Keeping Alzheimer’s Victims Safe Requires Cunning And Persistence From Family Members

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No one paid attention to the 83-year-old man driving down Interstate 40 Tuesday night.

An empty tank of gas ended Nathan Graham's 200-mile odyssey on a trip to least, nowhere he could remember, because he has Alzheimer's disease.

His niece, Ronie Stickkelman, and her mom, Sheryl Ibach, drove to Camden Wednesday and brought him home.

He found the car keys they hid from him and sneaked out of the house.

"You wonder what did he do? Did he get out? Did he sit on the ground and take a break for a while? There are so many pieces that we'll never know."

Their story had a happy ending, but so many people with Alzheimer's vanish.

They typically die from exposure or other situations they can't find their way out of.

If they are not found within 24 hours, statistics tell us that 50 percent will die or be seriously injured.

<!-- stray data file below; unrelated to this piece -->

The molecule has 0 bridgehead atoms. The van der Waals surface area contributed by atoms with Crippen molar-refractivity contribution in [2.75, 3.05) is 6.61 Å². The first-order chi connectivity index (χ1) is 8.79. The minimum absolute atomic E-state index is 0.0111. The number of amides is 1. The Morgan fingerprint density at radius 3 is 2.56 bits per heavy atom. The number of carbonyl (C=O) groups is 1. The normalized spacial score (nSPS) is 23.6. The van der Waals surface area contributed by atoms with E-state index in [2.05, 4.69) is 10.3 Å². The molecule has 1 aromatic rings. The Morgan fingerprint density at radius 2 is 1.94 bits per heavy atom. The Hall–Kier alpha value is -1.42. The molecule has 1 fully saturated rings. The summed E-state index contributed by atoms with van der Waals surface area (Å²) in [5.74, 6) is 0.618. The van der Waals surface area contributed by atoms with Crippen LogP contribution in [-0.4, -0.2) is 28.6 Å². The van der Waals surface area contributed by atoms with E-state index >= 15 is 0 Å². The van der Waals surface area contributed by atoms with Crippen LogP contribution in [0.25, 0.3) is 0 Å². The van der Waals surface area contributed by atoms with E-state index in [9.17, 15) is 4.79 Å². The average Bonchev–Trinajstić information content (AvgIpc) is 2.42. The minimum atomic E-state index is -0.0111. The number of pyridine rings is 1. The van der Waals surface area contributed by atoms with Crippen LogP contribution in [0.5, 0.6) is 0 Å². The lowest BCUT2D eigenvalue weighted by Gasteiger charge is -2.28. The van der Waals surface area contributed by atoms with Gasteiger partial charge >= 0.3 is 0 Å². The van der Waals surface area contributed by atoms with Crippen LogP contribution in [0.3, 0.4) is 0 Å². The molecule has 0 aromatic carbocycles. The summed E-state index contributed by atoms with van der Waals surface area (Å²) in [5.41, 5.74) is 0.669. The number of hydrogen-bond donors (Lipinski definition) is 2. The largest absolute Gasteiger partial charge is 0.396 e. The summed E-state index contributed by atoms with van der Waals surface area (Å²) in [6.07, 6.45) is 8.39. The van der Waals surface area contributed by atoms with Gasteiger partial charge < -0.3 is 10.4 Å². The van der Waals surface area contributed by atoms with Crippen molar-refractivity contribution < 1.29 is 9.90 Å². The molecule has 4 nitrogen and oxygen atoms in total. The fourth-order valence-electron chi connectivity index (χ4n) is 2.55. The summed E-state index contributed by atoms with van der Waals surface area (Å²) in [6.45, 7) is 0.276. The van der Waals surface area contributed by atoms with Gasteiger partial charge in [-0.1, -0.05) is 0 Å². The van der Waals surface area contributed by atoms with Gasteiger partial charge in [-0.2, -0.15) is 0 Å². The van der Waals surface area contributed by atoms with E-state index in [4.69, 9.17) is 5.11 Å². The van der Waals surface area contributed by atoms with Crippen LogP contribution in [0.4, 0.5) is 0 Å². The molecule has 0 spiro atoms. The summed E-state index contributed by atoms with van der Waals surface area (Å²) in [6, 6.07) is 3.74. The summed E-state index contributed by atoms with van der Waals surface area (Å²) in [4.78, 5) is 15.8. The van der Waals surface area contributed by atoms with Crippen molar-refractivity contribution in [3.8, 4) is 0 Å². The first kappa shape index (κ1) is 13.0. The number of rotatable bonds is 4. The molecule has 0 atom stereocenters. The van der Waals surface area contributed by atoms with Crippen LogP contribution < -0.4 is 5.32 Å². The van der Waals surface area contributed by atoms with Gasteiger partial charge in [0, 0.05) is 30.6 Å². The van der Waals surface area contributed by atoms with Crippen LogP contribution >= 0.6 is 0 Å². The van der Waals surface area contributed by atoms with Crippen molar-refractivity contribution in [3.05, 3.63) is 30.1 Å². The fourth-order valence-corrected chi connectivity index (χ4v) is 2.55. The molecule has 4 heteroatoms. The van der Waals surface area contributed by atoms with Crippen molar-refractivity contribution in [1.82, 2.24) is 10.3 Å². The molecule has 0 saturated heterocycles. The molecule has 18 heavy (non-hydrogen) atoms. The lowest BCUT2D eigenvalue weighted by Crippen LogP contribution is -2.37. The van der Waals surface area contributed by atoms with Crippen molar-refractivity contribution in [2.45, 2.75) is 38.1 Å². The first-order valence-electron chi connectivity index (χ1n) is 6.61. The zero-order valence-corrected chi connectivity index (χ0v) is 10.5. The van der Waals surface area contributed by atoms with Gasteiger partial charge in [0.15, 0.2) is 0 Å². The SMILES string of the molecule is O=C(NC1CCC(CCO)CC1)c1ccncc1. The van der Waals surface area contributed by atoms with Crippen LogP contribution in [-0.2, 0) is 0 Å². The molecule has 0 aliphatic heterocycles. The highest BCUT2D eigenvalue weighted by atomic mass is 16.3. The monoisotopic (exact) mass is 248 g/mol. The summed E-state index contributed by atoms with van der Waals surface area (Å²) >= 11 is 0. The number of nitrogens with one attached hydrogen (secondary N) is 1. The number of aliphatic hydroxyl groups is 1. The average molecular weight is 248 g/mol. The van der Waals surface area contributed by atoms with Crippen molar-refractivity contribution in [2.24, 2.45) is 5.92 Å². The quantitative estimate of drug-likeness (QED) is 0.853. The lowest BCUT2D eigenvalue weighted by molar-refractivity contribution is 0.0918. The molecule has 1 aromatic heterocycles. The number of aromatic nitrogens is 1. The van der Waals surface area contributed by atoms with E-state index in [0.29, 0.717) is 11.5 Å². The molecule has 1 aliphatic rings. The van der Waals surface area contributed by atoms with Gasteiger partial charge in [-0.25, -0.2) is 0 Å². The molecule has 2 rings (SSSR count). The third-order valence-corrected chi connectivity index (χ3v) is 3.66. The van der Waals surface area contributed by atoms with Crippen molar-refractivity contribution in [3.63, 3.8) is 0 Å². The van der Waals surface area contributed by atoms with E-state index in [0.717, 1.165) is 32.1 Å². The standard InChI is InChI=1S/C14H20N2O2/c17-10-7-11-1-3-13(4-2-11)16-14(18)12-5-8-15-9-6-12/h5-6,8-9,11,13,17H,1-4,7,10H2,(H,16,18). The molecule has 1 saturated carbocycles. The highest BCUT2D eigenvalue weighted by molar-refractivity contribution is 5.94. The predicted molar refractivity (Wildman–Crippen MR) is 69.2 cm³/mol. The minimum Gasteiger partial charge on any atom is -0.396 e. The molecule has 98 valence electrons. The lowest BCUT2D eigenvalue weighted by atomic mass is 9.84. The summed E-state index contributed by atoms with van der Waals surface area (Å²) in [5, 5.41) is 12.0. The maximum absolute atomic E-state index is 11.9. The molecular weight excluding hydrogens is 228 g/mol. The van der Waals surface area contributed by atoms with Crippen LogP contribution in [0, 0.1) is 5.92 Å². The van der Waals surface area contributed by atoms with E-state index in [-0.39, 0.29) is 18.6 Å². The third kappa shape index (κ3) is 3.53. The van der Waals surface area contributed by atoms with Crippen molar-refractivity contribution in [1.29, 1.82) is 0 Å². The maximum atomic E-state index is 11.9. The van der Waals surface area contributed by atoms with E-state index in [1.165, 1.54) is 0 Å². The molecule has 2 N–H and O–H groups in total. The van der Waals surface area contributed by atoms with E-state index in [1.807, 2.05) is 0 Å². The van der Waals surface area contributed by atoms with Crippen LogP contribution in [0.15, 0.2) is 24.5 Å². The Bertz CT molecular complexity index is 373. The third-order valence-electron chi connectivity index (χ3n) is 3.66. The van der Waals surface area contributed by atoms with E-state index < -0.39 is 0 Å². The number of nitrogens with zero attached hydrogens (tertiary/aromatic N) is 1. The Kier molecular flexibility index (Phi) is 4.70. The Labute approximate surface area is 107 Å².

Ruthann Shelton with Alzheimer's Day Services advises family members to hide the car keys, and to make up stories like the car is broken. Also, get a doctor to write a note that says the person can't drive.

It took six months to solve the disappearance of 86-year-old Elizabeth Ferguson from the Berclair area. She drove away from her house and vanished.

After months of searching, her body was found near her car off a dirt road in southwest Memphis.

"You can never get ahead of it. You can never anticipate what the next situation is going to bring, the next road they are going to go down," Stikkelman said. "As soon as you start to think, 'OK, I've got all my list checked off and are able to take care of them,' something like this happens."